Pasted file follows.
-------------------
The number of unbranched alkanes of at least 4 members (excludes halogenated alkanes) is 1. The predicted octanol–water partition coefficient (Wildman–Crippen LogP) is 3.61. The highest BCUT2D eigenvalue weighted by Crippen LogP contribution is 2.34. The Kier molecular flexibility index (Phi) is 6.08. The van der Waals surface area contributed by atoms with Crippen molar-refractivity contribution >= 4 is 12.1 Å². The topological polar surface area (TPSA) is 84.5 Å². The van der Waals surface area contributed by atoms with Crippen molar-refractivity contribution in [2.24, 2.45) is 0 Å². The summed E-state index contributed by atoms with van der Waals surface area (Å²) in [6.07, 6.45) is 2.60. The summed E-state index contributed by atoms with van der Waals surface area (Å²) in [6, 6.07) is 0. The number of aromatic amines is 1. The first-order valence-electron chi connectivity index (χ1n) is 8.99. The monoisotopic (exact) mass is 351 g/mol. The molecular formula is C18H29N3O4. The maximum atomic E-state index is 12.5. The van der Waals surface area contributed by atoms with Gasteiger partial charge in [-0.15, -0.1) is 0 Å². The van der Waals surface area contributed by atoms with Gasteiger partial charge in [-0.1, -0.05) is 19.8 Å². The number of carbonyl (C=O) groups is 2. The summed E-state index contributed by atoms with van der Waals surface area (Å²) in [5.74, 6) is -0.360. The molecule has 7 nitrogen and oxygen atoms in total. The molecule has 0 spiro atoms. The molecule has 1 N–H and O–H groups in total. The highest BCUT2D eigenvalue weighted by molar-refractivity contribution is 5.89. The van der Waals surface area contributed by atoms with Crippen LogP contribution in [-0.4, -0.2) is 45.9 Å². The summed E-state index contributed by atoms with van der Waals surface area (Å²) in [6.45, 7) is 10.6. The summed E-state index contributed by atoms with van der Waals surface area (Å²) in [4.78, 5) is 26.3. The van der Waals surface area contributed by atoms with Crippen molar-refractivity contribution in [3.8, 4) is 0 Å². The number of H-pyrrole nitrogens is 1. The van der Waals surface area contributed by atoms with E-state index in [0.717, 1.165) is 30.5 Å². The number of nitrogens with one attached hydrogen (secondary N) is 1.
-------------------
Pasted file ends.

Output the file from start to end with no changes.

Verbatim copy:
The number of unbranched alkanes of at least 4 members (excludes halogenated alkanes) is 1. The predicted octanol–water partition coefficient (Wildman–Crippen LogP) is 3.61. The highest BCUT2D eigenvalue weighted by Crippen LogP contribution is 2.34. The Kier molecular flexibility index (Phi) is 6.08. The van der Waals surface area contributed by atoms with Crippen molar-refractivity contribution >= 4 is 12.1 Å². The topological polar surface area (TPSA) is 84.5 Å². The van der Waals surface area contributed by atoms with Crippen molar-refractivity contribution in [2.24, 2.45) is 0 Å². The summed E-state index contributed by atoms with van der Waals surface area (Å²) in [6.07, 6.45) is 2.60. The summed E-state index contributed by atoms with van der Waals surface area (Å²) in [6, 6.07) is 0. The number of aromatic amines is 1. The first-order valence-electron chi connectivity index (χ1n) is 8.99. The monoisotopic (exact) mass is 351 g/mol. The molecular formula is C18H29N3O4. The maximum atomic E-state index is 12.5. The van der Waals surface area contributed by atoms with Gasteiger partial charge in [-0.15, -0.1) is 0 Å². The van der Waals surface area contributed by atoms with Gasteiger partial charge in [-0.1, -0.05) is 19.8 Å². The number of carbonyl (C=O) groups is 2. The summed E-state index contributed by atoms with van der Waals surface area (Å²) in [5.74, 6) is -0.360. The molecule has 7 nitrogen and oxygen atoms in total. The molecule has 0 spiro atoms. The molecule has 1 N–H and O–H groups in total. The highest BCUT2D eigenvalue weighted by molar-refractivity contribution is 5.89. The van der Waals surface area contributed by atoms with Crippen LogP contribution in [-0.4, -0.2) is 45.9 Å². The summed E-state index contributed by atoms with van der Waals surface area (Å²) in [6.45, 7) is 10.6. The summed E-state index contributed by atoms with van der Waals surface area (Å²) in [4.78, 5) is 26.3. The van der Waals surface area contributed by atoms with Crippen molar-refractivity contribution in [3.8, 4) is 0 Å². The number of H-pyrrole nitrogens is 1. The van der Waals surface area contributed by atoms with E-state index in [0.717, 1.165) is 30.5 Å². The number of nitrogens with one attached hydrogen (secondary N) is 1.